This event has now finished.
  • Date and time: Saturday 12 June 2021, 6pm to 7.15pm
  • Location: Online only
  • Admission: Free admission, booking required

Event details

 From a crime solved using quantum clues to a comedic take on quantum superposition, we present a special screening of the top ten shortlisted films of the international Quantum Shorts Festival.

The short five-minute films, all inspired by quantum physics include live action, puppeteering and animation, across a range of genres. Watching films that will make you laugh out loud and others that will open up your imagination, you will see how science meets art in fun and creative ways.

The Quantum Shorts Festival is organised by the Centre for Quantum Technologies at the National University of Singapore, with media partners Nature and Scientific American and an international network of scientific and screening partners.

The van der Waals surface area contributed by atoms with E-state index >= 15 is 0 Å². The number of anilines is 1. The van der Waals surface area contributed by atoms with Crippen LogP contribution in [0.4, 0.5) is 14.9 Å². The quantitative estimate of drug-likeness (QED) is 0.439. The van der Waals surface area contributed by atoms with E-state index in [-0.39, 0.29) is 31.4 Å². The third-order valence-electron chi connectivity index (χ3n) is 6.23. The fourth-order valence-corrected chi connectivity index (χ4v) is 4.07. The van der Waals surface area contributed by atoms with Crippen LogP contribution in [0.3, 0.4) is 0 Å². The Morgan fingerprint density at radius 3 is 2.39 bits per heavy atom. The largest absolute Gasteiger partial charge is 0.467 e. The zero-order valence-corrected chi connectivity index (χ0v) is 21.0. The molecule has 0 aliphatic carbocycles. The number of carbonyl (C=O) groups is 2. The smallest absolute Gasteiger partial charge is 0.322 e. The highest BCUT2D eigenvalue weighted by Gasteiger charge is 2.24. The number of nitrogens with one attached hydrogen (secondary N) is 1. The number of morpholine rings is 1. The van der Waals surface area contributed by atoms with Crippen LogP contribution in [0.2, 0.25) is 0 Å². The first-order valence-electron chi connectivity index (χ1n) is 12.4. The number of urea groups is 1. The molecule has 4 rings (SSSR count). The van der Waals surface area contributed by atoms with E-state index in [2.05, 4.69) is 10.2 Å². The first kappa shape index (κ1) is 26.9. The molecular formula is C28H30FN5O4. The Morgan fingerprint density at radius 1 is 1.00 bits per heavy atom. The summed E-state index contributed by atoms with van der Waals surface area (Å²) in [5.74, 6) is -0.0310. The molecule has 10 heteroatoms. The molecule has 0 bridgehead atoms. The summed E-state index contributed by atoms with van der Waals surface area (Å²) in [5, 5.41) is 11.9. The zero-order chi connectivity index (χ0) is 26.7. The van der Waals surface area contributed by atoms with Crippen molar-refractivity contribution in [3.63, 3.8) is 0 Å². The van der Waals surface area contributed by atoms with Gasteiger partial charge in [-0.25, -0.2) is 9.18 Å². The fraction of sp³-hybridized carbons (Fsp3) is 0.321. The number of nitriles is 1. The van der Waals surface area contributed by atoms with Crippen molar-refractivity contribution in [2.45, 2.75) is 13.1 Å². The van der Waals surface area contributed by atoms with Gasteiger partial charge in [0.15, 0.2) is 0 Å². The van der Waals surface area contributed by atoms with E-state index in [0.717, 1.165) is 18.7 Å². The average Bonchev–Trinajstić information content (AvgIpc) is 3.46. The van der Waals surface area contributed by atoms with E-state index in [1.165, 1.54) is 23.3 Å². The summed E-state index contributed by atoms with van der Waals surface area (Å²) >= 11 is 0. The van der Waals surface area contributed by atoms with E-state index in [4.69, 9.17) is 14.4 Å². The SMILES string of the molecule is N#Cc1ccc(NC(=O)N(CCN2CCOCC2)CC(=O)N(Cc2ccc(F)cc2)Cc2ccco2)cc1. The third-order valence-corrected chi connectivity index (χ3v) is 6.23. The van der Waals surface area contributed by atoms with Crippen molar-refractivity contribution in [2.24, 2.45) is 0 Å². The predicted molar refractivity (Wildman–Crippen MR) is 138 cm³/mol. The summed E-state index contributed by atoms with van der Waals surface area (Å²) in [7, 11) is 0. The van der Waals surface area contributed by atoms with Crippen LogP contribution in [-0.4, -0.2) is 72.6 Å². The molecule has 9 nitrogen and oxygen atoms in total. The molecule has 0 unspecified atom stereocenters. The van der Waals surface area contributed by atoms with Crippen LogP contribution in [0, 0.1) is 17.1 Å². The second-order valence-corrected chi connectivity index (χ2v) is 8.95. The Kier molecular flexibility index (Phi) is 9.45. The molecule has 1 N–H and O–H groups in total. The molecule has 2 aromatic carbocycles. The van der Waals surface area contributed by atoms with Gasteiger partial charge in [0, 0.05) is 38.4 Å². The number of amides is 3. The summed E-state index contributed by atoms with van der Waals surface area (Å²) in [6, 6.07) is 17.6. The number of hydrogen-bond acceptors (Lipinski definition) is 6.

This event, organised by the UK Quantum Communications Hub, will involve University of York physicist Tim Spiller providing a brief introduction into the key concepts of quantum physics, followed by a screening of all ten shortlisted films, each with brief commentary on their individual take on quantum.

Grab your popcorn and join us on this quantum journey!


This is a YouTube Premiere event. You’ll be sent a link to the screening a couple of days before it takes place, as well as a reminder an hour before.

About the speaker

Professor Tim Spiller moved to York in 2014 as founding Director of the York Centre for Quantum Technologies and he is now also Director of the UK Quantum Communications Hub. Prior to this he was at the University of Leeds in the roles of Head of the Quantum Information Group and Director of Research for the School of Physics and Astronomy.  Prior to 2009 Tim was Director of Quantum Information Processing (QIP) Research at HP Labs Bristol – an activity that he established in 1995 – and a Hewlett-Packard Distinguished Scientist. He has spent more than 35 years researching quantum theory, superconducting systems and quantum hardware and technologies. He led HP’s strategy on the commercialisation of QIP research, is an inventor on 25 patents linked to quantum technologies and applications, and was additionally a consultant inside HP on networking, communications and nanotechnology.


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